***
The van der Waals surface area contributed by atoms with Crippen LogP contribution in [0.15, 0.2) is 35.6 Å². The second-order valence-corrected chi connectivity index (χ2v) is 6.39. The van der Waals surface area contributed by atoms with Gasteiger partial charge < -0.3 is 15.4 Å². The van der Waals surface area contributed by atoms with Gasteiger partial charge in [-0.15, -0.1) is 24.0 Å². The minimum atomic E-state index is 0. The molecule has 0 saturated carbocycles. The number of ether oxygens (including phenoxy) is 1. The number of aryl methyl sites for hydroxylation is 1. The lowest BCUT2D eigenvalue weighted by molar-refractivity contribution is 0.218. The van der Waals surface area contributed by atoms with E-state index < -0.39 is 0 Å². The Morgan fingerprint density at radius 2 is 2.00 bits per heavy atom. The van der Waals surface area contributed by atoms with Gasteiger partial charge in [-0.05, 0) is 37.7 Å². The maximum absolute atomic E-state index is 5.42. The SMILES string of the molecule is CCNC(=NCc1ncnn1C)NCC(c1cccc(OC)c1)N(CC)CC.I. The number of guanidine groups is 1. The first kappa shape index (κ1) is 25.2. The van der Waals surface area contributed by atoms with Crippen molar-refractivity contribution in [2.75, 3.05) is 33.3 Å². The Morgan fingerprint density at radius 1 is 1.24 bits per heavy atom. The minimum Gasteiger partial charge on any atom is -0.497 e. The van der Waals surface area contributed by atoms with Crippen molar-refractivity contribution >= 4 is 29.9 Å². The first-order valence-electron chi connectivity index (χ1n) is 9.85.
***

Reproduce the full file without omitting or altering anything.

The van der Waals surface area contributed by atoms with Crippen LogP contribution in [0.15, 0.2) is 35.6 Å². The second-order valence-corrected chi connectivity index (χ2v) is 6.39. The van der Waals surface area contributed by atoms with Gasteiger partial charge < -0.3 is 15.4 Å². The van der Waals surface area contributed by atoms with Gasteiger partial charge in [-0.15, -0.1) is 24.0 Å². The minimum atomic E-state index is 0. The molecule has 0 saturated carbocycles. The number of ether oxygens (including phenoxy) is 1. The number of aryl methyl sites for hydroxylation is 1. The lowest BCUT2D eigenvalue weighted by molar-refractivity contribution is 0.218. The van der Waals surface area contributed by atoms with E-state index < -0.39 is 0 Å². The Morgan fingerprint density at radius 2 is 2.00 bits per heavy atom. The van der Waals surface area contributed by atoms with Gasteiger partial charge in [-0.05, 0) is 37.7 Å². The maximum absolute atomic E-state index is 5.42. The SMILES string of the molecule is CCNC(=NCc1ncnn1C)NCC(c1cccc(OC)c1)N(CC)CC.I. The number of guanidine groups is 1. The first kappa shape index (κ1) is 25.2. The van der Waals surface area contributed by atoms with Crippen molar-refractivity contribution in [2.75, 3.05) is 33.3 Å². The Morgan fingerprint density at radius 1 is 1.24 bits per heavy atom. The minimum Gasteiger partial charge on any atom is -0.497 e. The van der Waals surface area contributed by atoms with Crippen molar-refractivity contribution >= 4 is 29.9 Å². The first-order valence-electron chi connectivity index (χ1n) is 9.85.